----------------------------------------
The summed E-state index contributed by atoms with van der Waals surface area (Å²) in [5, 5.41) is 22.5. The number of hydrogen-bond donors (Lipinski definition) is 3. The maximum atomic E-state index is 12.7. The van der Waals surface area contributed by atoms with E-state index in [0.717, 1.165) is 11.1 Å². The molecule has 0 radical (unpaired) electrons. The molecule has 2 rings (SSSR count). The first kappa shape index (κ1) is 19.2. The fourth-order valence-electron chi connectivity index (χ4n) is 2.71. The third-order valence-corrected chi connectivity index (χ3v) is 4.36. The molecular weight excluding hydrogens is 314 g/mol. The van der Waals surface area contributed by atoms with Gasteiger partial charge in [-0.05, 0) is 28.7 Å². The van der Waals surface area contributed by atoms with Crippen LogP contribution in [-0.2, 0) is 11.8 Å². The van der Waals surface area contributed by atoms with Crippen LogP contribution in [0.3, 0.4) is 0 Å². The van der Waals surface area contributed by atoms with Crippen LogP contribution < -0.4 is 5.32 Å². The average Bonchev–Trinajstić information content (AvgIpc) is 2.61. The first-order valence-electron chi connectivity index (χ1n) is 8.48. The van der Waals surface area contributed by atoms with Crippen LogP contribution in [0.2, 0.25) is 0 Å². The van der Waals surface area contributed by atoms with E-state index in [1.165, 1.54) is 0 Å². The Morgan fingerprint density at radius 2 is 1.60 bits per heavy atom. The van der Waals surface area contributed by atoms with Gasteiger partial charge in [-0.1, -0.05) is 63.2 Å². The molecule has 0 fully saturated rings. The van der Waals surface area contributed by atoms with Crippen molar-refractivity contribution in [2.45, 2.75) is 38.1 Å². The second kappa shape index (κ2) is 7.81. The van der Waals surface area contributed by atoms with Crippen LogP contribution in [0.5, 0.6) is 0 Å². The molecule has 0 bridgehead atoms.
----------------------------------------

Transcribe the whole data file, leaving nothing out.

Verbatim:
The summed E-state index contributed by atoms with van der Waals surface area (Å²) in [5, 5.41) is 22.5. The number of hydrogen-bond donors (Lipinski definition) is 3. The maximum atomic E-state index is 12.7. The van der Waals surface area contributed by atoms with E-state index in [0.717, 1.165) is 11.1 Å². The molecule has 0 radical (unpaired) electrons. The molecule has 2 rings (SSSR count). The first kappa shape index (κ1) is 19.2. The fourth-order valence-electron chi connectivity index (χ4n) is 2.71. The third-order valence-corrected chi connectivity index (χ3v) is 4.36. The molecular weight excluding hydrogens is 314 g/mol. The van der Waals surface area contributed by atoms with Gasteiger partial charge in [-0.05, 0) is 28.7 Å². The van der Waals surface area contributed by atoms with Crippen LogP contribution in [-0.2, 0) is 11.8 Å². The van der Waals surface area contributed by atoms with Crippen LogP contribution in [0.3, 0.4) is 0 Å². The van der Waals surface area contributed by atoms with Crippen LogP contribution < -0.4 is 5.32 Å². The average Bonchev–Trinajstić information content (AvgIpc) is 2.61. The first-order valence-electron chi connectivity index (χ1n) is 8.48. The van der Waals surface area contributed by atoms with Crippen LogP contribution in [0.2, 0.25) is 0 Å². The van der Waals surface area contributed by atoms with E-state index in [1.165, 1.54) is 0 Å². The Morgan fingerprint density at radius 2 is 1.60 bits per heavy atom. The van der Waals surface area contributed by atoms with Gasteiger partial charge in [-0.1, -0.05) is 63.2 Å². The molecule has 0 fully saturated rings. The van der Waals surface area contributed by atoms with Crippen molar-refractivity contribution in [2.45, 2.75) is 38.1 Å². The second kappa shape index (κ2) is 7.81. The van der Waals surface area contributed by atoms with Crippen LogP contribution in [0.5, 0.6) is 0 Å². The molecule has 0 bridgehead atoms.